New York Times columnist David Brooks is at it again, demonstrating the rapidly growing public face of Social Emotional Learning as a “Let Them Eat Character” strategy (which I wrote about in The Washington Post — The manipulation of Social Emotional Learning).
His column today, The Character Factory, quickly dismisses the effectiveness of programs that provide economic assistance to low-income people because “they have produced disappointing results.” Of course, he provides no evidence or details for that critique. Perhaps he should actually talk to a low-income person now-and-then who has benefited from food stamps, rental and home-buyer assistance, the Earned Income Tax Credit, Medicaid, etc. And he doesn’t consider the possibility that those programs might be even more beneficial if they were better funded. This is the kind of critique that comes from someone who has never needed that kind of assistance.
Then, he launches into a paean to the need for poor people to have character — that’s the ticket! They just need a little grit, self-control, models (he calls for a “Boomercorps” of volunteers to provide them), good habits (to his credit, he does throw a bread crumb at “opportunity” by mentioning that it would be important for college to be affordable).
No wonder there is a growing backlash against Social Emotional Learning by those who see it being co opted as a low-cost way by many conservatives to avoid providing adequate economic support to schools and as an excuse to avoid discussion of income and wealth inequity.
I’m a big supporter of teaching Social Emotional Learning skills. In fact, I’m just completing my third book on the subject. But in my teaching and in my writing (even more so in this third book), I recognize that my students have many challenges ahead of them, and that SEL is one small (though important) piece of the puzzle.
Promoting them as the solution to all that ails our students, their families, and our communities is at best naive and at worst horribly manipulative. At it’s very worst, it could also be called neocolonialist or educational colonialism.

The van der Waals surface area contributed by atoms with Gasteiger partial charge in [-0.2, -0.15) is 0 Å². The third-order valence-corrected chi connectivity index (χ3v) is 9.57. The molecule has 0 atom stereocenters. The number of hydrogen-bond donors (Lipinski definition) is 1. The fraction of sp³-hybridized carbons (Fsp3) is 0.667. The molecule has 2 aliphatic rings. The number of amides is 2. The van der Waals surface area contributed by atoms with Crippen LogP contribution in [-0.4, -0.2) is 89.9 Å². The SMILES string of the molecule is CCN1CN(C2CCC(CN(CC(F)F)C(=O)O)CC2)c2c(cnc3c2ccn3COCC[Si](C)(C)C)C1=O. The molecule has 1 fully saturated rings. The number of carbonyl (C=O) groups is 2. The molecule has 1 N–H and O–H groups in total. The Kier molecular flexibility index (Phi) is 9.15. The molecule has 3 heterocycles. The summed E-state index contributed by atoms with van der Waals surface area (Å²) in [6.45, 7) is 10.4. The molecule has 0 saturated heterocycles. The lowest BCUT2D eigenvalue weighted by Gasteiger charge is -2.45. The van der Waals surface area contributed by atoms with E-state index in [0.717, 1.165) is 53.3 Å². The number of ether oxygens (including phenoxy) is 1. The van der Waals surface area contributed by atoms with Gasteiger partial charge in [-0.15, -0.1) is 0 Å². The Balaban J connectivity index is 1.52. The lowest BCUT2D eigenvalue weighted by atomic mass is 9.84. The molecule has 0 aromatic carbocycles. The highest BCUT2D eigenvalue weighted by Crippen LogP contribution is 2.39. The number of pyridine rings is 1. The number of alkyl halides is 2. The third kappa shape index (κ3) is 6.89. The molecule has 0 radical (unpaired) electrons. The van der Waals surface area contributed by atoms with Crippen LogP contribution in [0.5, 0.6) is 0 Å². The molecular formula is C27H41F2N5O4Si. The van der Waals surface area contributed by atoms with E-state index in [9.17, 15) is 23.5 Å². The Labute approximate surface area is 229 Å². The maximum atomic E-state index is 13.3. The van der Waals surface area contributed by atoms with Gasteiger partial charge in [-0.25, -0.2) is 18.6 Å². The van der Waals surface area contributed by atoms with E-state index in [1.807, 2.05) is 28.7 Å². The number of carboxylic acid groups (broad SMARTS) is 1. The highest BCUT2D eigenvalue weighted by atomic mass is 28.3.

As far as I can tell, David Brooks has never written a coherent column on anything related to education.
Oh, well. At least The Times has Paul Krguman…..
I don’t know anything about US columnists, in fact I am an Italian teacher, but I teach in a low-income area and I 100% agree with you: why don’t we scream that money is the difference, that money is the OPPORTUNITY, that accessibility to good education is the key to future? Why everybody seem to not understand that in schools miracles don’t occur, and if societies are so economically unjust, we in low-no-income areas fight everyday against inequality. Our students love us because we create emotional learning experiences, since …. we are low-income worker, too!
Disclosure: I’m new at teaching and understanding SEL.
When exploring SEL, I get why it’s necessary, but of course do not believe it will solve “all that ails…” I’m a big advocate for mental health and have first hand experience growing up with an emotionally imbalanced parent. I think I would have been a better student (better focused) if I understood that emotional problems are not unique, but in our society, our homes, even our own heads. I believe learning to accept and learn how to deal with emotional problems (instead of being in denial about it) frees up thinking-space for core curriculum.